Sirius Surges

Industry observers have long debated the ultimate fate of satellite broadcaster Sirius Radio. Front-runner XM Radio, with more than two million subscribers, is already above the break-even point, but for many months Sirius struggled against technical problems and overwhelming debt. Would the fledgling survive, get devoured by its larger competitor, or worse, get picked up in a fire sale by Rupert Murdoch's News Corp.?

The prognosis for survival is definitely positive as of mid-October. Shortly after announcing that it had signed "king of all media" Howard Stern to a multimillion-dollar contract, Sirius revealed that it had gained more than 69,000 new subscribers in September—its best month to date—had surpassed 700,000 in total subscribership, and was on track to reach the million-subscriber milestone by mid-winter. The company also has $800 million in assets to tide it over until subscriptions can sustain it, according to an October 18 announcement.

In the satellite radio business, success breeds success. Both XM and Sirius continue to add features to their already full lists of offerings. XM carries major league baseball games; Sirius has the World Series. For football fans stuck in their cars, Sirius offers NFL Sunday Drive, allowing subscribers nationwide to hear every NFL game. On October 28, Eminem's "Shade 45" hip-hop channel joins the 65 commercial-free music channels on Sirius.

The growth of programming features has been paralleled by new receivers from several electronics manufacturers, and an expansion of sweetheart deals with auto makers that will make Sirius Radio a factory-installed option in as many as 20 different vehicles over the next two years, including models from Audi, BMW, DaimlerChrysler, Ford, Infinity, and Nissan. Most music fans get their first exposure to satellite radio through rental cars—XM in Avis, and Sirius in Hertz vehicles.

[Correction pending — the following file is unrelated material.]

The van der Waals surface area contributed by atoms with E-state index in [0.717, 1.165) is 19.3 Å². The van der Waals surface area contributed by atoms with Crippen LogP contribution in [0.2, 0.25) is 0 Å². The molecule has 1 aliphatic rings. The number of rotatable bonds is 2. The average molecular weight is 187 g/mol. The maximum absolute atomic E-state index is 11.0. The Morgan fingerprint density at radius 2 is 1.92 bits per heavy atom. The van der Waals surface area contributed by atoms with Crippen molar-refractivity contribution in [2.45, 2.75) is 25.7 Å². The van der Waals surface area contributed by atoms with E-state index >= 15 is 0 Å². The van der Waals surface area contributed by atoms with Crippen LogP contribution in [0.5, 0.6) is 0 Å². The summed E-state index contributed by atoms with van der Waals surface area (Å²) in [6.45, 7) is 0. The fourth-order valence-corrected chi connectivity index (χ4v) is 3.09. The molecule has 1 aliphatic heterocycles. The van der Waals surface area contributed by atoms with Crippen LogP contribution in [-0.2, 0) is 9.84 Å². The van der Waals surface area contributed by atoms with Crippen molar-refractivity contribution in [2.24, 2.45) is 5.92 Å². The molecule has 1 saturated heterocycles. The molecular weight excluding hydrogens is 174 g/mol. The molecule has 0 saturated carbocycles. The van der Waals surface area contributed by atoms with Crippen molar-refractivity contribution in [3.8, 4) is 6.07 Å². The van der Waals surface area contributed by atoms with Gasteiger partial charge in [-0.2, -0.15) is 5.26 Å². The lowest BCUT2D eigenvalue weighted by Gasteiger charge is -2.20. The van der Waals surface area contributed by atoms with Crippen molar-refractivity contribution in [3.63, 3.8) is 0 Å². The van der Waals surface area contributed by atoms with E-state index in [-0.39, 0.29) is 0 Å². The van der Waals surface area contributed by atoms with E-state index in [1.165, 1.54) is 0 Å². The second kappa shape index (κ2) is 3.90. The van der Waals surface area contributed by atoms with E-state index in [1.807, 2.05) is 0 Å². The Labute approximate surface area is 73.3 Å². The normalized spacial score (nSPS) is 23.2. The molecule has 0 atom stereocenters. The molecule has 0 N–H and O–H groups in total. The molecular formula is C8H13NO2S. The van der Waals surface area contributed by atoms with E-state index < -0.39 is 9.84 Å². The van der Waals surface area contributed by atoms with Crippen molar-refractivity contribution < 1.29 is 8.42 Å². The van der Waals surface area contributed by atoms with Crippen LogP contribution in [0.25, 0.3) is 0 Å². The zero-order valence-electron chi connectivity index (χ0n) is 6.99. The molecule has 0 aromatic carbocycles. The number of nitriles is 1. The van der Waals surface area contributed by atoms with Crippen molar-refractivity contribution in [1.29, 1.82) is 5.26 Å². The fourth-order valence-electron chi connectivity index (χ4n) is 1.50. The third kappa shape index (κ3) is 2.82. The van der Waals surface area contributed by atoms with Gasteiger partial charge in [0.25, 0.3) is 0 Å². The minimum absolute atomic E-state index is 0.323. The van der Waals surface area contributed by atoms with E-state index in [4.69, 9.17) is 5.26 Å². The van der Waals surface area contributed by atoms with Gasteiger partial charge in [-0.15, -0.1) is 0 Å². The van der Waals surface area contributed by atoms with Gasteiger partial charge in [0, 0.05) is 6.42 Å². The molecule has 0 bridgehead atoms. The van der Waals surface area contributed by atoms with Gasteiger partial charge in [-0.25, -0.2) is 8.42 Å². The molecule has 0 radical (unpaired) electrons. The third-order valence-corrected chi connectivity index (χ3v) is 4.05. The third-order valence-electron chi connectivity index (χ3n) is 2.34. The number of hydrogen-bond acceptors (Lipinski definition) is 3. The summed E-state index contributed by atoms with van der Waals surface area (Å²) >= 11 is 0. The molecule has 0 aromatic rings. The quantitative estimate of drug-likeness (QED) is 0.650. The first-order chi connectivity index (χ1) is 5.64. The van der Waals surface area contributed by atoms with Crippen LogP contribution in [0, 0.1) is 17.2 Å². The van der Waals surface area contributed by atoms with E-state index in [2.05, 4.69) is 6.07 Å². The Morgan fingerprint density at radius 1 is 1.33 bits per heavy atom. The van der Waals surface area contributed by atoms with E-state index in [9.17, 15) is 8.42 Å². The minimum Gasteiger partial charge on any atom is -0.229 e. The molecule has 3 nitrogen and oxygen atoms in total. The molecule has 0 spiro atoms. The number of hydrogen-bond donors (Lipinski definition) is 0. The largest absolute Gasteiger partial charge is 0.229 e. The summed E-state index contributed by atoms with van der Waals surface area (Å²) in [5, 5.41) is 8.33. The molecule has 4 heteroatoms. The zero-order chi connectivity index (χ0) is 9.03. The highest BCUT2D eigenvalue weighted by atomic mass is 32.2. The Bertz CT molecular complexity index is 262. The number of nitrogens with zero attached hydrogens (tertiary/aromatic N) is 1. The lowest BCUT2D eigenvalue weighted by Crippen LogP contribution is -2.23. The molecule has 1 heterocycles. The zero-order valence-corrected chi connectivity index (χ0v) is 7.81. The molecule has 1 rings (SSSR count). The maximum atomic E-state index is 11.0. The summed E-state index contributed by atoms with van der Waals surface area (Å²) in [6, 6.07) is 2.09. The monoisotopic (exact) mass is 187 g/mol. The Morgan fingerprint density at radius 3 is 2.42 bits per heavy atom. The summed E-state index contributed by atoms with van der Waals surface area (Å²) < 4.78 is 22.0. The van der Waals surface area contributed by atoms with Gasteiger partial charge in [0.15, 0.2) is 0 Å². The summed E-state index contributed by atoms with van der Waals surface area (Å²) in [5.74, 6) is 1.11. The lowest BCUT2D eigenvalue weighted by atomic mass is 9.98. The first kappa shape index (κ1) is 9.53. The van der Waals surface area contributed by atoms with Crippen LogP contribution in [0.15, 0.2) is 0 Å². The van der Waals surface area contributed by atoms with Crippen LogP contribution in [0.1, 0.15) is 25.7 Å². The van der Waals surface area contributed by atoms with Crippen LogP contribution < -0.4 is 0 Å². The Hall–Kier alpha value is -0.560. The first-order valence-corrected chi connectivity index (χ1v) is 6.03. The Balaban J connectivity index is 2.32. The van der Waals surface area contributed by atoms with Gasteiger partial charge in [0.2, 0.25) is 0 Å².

Most radio listening in North America is done in cars, most Americans spend several hours per day in their cars, and most Americans buy new cars every few years—facts that point to a very rosy future for the satellite radio industry.

Approximately 73% of consumers are aware of satellite radio, according to the Consumer Electronics Association (CEA). However, more consumers say they are interested in HD Radio (digital AM/FM) than satellite, despite HD's lack of availability. A survey taken by the trade organization in July found 48% of adults "very interested" or "somewhat interested" in HD Radio, compared to 20% who said they were "likely or very likely" to go with satellite radio sometime in the near future. Of the adults surveyed, 6% said they planned to buy a satellite radio sometime in the coming year, compared to 31% who said they never would, presumably because implied in such planned purchases are subscriptions to one of the satellite services, at rates between $10 and $13 per month. Of those surveyed, 58% had never heard of HD Radio, an odd result given that almost half the respondents expressed interest in the format. Satellite radio is nearing its "prime phase . . . for growth and consumer adoption," the CEA noted.